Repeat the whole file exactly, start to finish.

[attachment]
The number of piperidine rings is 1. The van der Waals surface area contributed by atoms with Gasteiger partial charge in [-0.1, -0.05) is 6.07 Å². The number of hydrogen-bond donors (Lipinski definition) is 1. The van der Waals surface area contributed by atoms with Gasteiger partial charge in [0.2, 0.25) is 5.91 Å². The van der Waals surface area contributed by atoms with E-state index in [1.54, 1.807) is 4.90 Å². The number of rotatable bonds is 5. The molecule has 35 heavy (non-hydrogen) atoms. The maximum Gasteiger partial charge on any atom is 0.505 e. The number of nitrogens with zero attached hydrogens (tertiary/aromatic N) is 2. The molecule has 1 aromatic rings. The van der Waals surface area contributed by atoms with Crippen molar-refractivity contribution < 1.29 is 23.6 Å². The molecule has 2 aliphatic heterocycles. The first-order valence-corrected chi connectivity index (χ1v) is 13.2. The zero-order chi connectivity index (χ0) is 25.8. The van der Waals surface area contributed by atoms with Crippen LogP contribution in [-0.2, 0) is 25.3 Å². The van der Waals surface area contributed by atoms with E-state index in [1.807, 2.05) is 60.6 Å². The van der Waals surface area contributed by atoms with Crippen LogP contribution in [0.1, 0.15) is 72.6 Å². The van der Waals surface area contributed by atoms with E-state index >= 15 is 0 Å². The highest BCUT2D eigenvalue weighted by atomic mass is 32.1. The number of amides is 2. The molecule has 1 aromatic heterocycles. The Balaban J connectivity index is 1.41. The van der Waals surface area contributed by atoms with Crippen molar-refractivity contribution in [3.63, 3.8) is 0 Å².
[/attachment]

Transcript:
The number of piperidine rings is 1. The van der Waals surface area contributed by atoms with Gasteiger partial charge in [-0.1, -0.05) is 6.07 Å². The number of hydrogen-bond donors (Lipinski definition) is 1. The van der Waals surface area contributed by atoms with Gasteiger partial charge in [0.2, 0.25) is 5.91 Å². The van der Waals surface area contributed by atoms with E-state index in [1.54, 1.807) is 4.90 Å². The number of rotatable bonds is 5. The molecule has 35 heavy (non-hydrogen) atoms. The maximum Gasteiger partial charge on any atom is 0.505 e. The number of nitrogens with zero attached hydrogens (tertiary/aromatic N) is 2. The molecule has 1 aromatic rings. The van der Waals surface area contributed by atoms with Crippen molar-refractivity contribution < 1.29 is 23.6 Å². The molecule has 2 aliphatic heterocycles. The first-order valence-corrected chi connectivity index (χ1v) is 13.2. The zero-order chi connectivity index (χ0) is 25.8. The van der Waals surface area contributed by atoms with Crippen LogP contribution in [-0.2, 0) is 25.3 Å². The van der Waals surface area contributed by atoms with E-state index in [1.807, 2.05) is 60.6 Å². The van der Waals surface area contributed by atoms with Crippen LogP contribution in [0.1, 0.15) is 72.6 Å². The van der Waals surface area contributed by atoms with E-state index >= 15 is 0 Å². The highest BCUT2D eigenvalue weighted by atomic mass is 32.1. The number of amides is 2. The molecule has 1 aromatic heterocycles. The Balaban J connectivity index is 1.41. The van der Waals surface area contributed by atoms with Crippen molar-refractivity contribution in [3.63, 3.8) is 0 Å².